“Retailers have two choices really,” Capper told FPJ. “Align around a statement that says very clearly that fresh produce suppliers don’t need to respond to this section of the audit until we have seen the Defra feasibility study. Or, if collaborative action is required, retail will require no action from fresh produce suppliers. If those two things are too difficult, then delay the implementation of these new rules. Because, at the moment, this isn’t auditable.”

Responding to an FPJ request for comment, British Retail Consortium (BRC) sustainability policy adviser Sophie De Salis said: “UK retailers want to do everything in their power to protect workers. They are supportive of the new audit methodology and are working closely with Sedex on this transition, including how this can be aligned with the industry’s ongoing work on recruitment fees, through the Seasonal Worker Scheme Taskforce.

She added: “UK retailers are also working together to make sure suppliers get clear and consistent advice and reassure them that the introduction of the ’Collaborative Action Required’ issue code will be used to encourage collective action and will not require anyone to shoulder the responsibility alone.”

BAPL statement reflects NFU position

Speaking earlier to the FPJ, Martin Emmett, chair of the NFU’s national Horticulture and Potatoes Board, said BAPL’s statement reflects the current NFU position.

“We are asking for a pause to the new Smeta audit because it actually contains standards which we regard as aspirational, and also standards that are not auditable,” he said.

“The main area of focus is the payment-to-recruit fee. Recruitment fees will have to be paid upfront by the employer, and to facilitate that there will be a collaborative action required status.”

He continued: “We challenge the interpretation of recruitment fees as pertaining to travel and costs. It seems to us reasonable that it can be the responsibility of the employee to determine that they wish to come to the UK, and it should not necessarily be a cost borne by the employer.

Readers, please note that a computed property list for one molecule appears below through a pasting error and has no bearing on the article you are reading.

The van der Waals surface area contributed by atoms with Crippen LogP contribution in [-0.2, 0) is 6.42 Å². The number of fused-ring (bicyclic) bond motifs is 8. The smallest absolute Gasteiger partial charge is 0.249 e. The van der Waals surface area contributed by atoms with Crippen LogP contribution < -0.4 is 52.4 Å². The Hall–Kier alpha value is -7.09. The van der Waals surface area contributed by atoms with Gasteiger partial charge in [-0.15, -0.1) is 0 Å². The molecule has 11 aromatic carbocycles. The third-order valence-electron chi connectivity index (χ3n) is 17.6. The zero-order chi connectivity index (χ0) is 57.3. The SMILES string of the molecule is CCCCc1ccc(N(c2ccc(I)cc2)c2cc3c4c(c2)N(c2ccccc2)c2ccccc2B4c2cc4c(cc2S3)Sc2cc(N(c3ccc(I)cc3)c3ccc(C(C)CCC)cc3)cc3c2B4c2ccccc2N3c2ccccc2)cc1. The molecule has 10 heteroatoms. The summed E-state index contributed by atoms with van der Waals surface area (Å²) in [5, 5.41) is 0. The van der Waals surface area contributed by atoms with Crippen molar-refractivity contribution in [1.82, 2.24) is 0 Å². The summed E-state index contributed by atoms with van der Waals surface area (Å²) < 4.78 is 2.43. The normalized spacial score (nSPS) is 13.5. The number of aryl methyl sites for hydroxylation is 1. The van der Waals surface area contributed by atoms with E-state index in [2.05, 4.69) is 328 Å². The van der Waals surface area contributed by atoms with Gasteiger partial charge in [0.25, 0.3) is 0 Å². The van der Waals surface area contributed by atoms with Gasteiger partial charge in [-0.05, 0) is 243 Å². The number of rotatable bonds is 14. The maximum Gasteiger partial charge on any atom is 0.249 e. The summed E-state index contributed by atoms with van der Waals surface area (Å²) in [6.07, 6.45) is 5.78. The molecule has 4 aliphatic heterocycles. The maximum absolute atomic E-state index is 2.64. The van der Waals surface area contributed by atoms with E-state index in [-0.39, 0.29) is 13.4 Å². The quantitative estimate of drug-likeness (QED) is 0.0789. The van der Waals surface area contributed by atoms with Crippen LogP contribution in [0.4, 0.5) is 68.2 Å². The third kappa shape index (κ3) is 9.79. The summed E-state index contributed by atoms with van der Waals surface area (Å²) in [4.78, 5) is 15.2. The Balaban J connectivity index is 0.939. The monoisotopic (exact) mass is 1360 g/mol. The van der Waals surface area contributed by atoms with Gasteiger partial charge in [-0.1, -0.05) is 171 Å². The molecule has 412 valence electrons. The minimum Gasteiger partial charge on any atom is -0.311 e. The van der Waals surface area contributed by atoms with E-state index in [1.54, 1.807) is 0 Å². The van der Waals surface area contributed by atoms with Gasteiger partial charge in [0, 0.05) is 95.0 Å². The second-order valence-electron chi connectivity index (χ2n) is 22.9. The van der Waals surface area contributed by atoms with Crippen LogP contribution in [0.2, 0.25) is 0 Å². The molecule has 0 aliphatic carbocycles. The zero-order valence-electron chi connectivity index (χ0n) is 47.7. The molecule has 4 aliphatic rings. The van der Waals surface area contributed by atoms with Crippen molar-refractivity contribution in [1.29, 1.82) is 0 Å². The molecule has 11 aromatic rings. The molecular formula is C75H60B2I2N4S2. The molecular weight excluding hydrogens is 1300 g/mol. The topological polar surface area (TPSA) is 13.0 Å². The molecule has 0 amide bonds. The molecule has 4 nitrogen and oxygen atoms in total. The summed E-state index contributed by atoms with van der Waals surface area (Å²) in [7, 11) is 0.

“But thereafter to have a situation where we have this ‘collaborative action required’ [if the employer did not pay the recruitment fees], whereby outcomes are left in the hands of the retailers and how they wish to interpret them. This is vague and unauditable.

“Bearing in mind that many suppliers will supply several retailers, it creates a level of uncertainty about how these costs will be covered within the supply chain. This can only significantly impact on grower confidence. And as we know, lack of confidence is a key issue that is driving the decline in fresh produce production at the moment. This audit in its current form would significantly impact business confidence and therefore undermine UK food security.”

Berry growers “gravely concerned”

Nick Marston, British Berry Growers chairman, added: “At British Berry Growers, we are similarly gravely concerned. Our growers are dismayed that these requirements have been brought in without any proper consultation, without any consideration of the practicalities.”

He continued: “In broad principles, I think all compliance schemes should have a proper governance structure which allows for appropriate consultation with all stakeholders and with consideration applied to the practicalities and consequences of those requirements.

“This is just another example of NGOs and audit bodies generating added costs to horticulture production with no actual consideration to the competitive global market, and secondly no consideration for UK production and food security,” Marston said.

“There has to be governance. The audit burden on growers is substantial and the requirements of those audits generate ever-increasing costs for businesses. Some of which are appropriate. Take the living wage. Of course people should pay the living wage. No one is objecting to that. What we are objecting to is what we see as unnecessary UK gold-plating.”